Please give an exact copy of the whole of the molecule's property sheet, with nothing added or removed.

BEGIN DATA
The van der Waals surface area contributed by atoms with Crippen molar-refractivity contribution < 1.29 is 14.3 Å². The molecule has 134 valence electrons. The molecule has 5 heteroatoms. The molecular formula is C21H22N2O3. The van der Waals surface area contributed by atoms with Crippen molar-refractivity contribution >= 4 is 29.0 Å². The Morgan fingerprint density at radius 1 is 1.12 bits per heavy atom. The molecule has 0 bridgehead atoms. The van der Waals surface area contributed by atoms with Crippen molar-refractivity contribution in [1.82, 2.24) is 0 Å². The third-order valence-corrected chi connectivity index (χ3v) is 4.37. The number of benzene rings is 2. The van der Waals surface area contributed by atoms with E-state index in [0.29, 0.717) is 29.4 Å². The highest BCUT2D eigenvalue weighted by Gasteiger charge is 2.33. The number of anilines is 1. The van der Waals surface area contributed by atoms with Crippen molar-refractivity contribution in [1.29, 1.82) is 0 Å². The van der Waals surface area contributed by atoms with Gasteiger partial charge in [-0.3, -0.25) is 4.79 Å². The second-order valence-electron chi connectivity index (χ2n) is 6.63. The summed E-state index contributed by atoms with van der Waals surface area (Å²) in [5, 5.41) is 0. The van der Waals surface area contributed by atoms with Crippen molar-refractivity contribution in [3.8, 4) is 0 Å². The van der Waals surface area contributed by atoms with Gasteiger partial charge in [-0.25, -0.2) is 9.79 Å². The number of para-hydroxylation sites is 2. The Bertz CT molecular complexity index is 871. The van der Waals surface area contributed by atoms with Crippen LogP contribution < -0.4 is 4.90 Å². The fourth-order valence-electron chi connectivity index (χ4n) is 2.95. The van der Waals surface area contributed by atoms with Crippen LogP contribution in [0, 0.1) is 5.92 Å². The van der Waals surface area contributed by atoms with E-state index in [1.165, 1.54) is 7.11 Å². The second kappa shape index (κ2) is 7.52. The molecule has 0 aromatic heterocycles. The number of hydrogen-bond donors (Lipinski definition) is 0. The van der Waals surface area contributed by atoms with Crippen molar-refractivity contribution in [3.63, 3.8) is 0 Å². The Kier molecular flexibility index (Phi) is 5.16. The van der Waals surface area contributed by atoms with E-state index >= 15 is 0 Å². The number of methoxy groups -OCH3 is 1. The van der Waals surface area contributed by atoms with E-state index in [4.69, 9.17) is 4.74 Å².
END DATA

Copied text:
The van der Waals surface area contributed by atoms with Crippen molar-refractivity contribution < 1.29 is 14.3 Å². The molecule has 134 valence electrons. The molecule has 5 heteroatoms. The molecular formula is C21H22N2O3. The van der Waals surface area contributed by atoms with Crippen molar-refractivity contribution >= 4 is 29.0 Å². The Morgan fingerprint density at radius 1 is 1.12 bits per heavy atom. The molecule has 0 bridgehead atoms. The van der Waals surface area contributed by atoms with Crippen molar-refractivity contribution in [1.82, 2.24) is 0 Å². The third-order valence-corrected chi connectivity index (χ3v) is 4.37. The number of benzene rings is 2. The van der Waals surface area contributed by atoms with E-state index in [0.29, 0.717) is 29.4 Å². The highest BCUT2D eigenvalue weighted by Gasteiger charge is 2.33. The number of anilines is 1. The van der Waals surface area contributed by atoms with Crippen molar-refractivity contribution in [1.29, 1.82) is 0 Å². The van der Waals surface area contributed by atoms with Gasteiger partial charge in [-0.3, -0.25) is 4.79 Å². The second-order valence-electron chi connectivity index (χ2n) is 6.63. The summed E-state index contributed by atoms with van der Waals surface area (Å²) in [5, 5.41) is 0. The van der Waals surface area contributed by atoms with Crippen molar-refractivity contribution in [3.8, 4) is 0 Å². The van der Waals surface area contributed by atoms with Gasteiger partial charge in [-0.25, -0.2) is 9.79 Å². The number of para-hydroxylation sites is 2. The Bertz CT molecular complexity index is 871. The van der Waals surface area contributed by atoms with Crippen LogP contribution < -0.4 is 4.90 Å². The fourth-order valence-electron chi connectivity index (χ4n) is 2.95. The van der Waals surface area contributed by atoms with Crippen LogP contribution in [0, 0.1) is 5.92 Å². The van der Waals surface area contributed by atoms with E-state index in [1.165, 1.54) is 7.11 Å². The second kappa shape index (κ2) is 7.52. The molecule has 0 aromatic heterocycles. The number of hydrogen-bond donors (Lipinski definition) is 0. The van der Waals surface area contributed by atoms with Crippen molar-refractivity contribution in [3.63, 3.8) is 0 Å². The Kier molecular flexibility index (Phi) is 5.16. The van der Waals surface area contributed by atoms with E-state index >= 15 is 0 Å². The number of methoxy groups -OCH3 is 1. The van der Waals surface area contributed by atoms with E-state index in [4.69, 9.17) is 4.74 Å².